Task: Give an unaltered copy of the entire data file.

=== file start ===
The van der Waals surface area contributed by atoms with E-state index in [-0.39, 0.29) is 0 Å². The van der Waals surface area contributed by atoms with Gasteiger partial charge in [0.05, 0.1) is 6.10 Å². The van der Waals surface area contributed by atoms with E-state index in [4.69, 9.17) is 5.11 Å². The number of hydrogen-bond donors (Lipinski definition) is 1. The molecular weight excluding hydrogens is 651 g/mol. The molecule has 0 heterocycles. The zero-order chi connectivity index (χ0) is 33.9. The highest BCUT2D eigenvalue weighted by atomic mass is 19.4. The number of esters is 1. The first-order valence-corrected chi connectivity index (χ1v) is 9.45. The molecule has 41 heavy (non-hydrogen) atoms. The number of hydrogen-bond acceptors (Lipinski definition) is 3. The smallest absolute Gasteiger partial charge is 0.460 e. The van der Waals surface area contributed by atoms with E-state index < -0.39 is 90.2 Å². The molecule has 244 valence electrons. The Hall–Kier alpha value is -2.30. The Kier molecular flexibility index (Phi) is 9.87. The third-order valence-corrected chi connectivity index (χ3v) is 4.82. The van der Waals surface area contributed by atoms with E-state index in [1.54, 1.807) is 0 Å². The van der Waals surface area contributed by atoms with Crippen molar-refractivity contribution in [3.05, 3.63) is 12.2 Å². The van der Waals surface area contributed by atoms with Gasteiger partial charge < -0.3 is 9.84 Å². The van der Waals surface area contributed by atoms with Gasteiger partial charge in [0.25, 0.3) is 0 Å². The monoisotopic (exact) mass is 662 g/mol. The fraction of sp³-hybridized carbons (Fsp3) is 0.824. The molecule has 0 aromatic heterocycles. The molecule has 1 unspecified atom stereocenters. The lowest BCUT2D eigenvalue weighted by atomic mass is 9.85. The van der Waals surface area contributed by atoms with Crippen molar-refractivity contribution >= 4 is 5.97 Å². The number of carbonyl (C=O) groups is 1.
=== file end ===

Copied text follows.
The van der Waals surface area contributed by atoms with E-state index in [-0.39, 0.29) is 0 Å². The van der Waals surface area contributed by atoms with Gasteiger partial charge in [0.05, 0.1) is 6.10 Å². The van der Waals surface area contributed by atoms with E-state index in [4.69, 9.17) is 5.11 Å². The number of hydrogen-bond donors (Lipinski definition) is 1. The molecular weight excluding hydrogens is 651 g/mol. The molecule has 0 heterocycles. The zero-order chi connectivity index (χ0) is 33.9. The highest BCUT2D eigenvalue weighted by atomic mass is 19.4. The number of esters is 1. The first-order valence-corrected chi connectivity index (χ1v) is 9.45. The molecule has 41 heavy (non-hydrogen) atoms. The number of hydrogen-bond acceptors (Lipinski definition) is 3. The smallest absolute Gasteiger partial charge is 0.460 e. The van der Waals surface area contributed by atoms with E-state index < -0.39 is 90.2 Å². The molecule has 244 valence electrons. The Hall–Kier alpha value is -2.30. The Kier molecular flexibility index (Phi) is 9.87. The third-order valence-corrected chi connectivity index (χ3v) is 4.82. The van der Waals surface area contributed by atoms with E-state index in [1.54, 1.807) is 0 Å². The van der Waals surface area contributed by atoms with Crippen molar-refractivity contribution in [3.05, 3.63) is 12.2 Å². The van der Waals surface area contributed by atoms with Gasteiger partial charge < -0.3 is 9.84 Å². The van der Waals surface area contributed by atoms with Gasteiger partial charge in [0.25, 0.3) is 0 Å². The monoisotopic (exact) mass is 662 g/mol. The fraction of sp³-hybridized carbons (Fsp3) is 0.824. The molecule has 0 aromatic heterocycles. The molecule has 1 unspecified atom stereocenters. The lowest BCUT2D eigenvalue weighted by atomic mass is 9.85. The van der Waals surface area contributed by atoms with Crippen molar-refractivity contribution >= 4 is 5.97 Å². The number of carbonyl (C=O) groups is 1.